On Sunday night, Kobe Bryant, the NBA great and longtime Los Angeles Laker, announced (via poem) that this season would be his last in professional basketball. Here’s part of the newsworthy stanza from “Dear Basketball,” perhaps the first piece of free verse (sorry, W.S. Merwin) to ever crash a website:
You gave a 6-year-old boy his Laker dream
And I’ll always love you for it.
But I can’t love you obsessively for much longer.
This season is all I have left to give.
Speaking on Sunday, following the Lakers’ sixth consecutive loss, Bryant explained his mind had started to drift away from basketball during meditation sessions. He also thanked his various “muses” for giving him advice on retirement as he wraps a brilliant career across 20 seasons.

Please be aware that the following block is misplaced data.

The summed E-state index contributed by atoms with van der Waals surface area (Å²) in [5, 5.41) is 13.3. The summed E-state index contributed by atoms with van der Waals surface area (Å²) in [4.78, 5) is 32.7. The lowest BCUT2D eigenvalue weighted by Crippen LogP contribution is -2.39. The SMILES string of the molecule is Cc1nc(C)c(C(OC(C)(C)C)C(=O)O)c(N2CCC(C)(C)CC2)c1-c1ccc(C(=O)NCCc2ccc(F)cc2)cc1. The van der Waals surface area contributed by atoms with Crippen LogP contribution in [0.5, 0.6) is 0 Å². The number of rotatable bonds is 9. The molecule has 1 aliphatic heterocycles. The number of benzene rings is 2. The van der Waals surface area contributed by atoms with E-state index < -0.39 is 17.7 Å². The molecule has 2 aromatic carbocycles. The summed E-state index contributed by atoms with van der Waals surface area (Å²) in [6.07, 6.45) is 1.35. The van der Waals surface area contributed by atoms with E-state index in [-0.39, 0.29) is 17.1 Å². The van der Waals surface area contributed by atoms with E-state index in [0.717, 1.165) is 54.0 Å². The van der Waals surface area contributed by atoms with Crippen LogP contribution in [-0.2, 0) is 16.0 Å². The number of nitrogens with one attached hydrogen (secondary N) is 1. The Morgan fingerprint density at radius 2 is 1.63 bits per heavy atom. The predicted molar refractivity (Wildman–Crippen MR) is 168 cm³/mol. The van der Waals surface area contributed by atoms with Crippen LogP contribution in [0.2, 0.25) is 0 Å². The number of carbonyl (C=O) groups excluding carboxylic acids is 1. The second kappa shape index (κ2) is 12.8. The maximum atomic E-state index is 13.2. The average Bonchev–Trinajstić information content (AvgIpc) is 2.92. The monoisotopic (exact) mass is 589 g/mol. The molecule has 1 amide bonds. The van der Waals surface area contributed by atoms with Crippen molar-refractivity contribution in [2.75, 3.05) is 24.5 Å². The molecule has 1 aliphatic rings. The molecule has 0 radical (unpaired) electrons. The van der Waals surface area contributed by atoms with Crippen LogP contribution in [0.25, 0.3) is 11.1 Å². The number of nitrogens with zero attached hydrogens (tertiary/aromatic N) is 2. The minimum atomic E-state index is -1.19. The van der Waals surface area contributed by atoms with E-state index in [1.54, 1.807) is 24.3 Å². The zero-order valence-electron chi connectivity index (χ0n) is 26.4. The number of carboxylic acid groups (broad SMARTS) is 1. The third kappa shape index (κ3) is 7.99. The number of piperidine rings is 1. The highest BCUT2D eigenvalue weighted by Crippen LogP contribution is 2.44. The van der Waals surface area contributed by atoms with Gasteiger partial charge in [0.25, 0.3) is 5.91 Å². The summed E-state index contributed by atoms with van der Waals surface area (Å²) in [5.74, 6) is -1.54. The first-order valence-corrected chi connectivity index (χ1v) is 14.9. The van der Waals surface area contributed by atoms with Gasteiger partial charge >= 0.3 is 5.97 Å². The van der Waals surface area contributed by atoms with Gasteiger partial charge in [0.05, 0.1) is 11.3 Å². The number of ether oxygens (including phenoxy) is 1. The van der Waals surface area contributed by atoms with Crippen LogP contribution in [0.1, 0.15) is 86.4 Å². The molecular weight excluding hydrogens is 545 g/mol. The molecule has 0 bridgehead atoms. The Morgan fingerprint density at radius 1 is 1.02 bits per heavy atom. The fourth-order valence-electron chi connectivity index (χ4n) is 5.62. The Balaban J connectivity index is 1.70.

But don’t let all these feelings fool you. Bryant’s retirement is neither the upshot of mindful clarity nor is it a result of his resignation with his team’s profound lousiness. It is because of his fundamental inability to play basketball anymore.
My heart can take the pounding
My mind can handle the grind
But my body knows it’s time to say goodbye.
The 37-year-old Bryant has battled injuries much of the past few seasons. This year in particular, the former two-time scoring champion is finding that his legendary jump shot is failing him and his vaunted ability to drive the lane has betrayed him. Bryant is shooting a career-worst 31.5 percent from the field.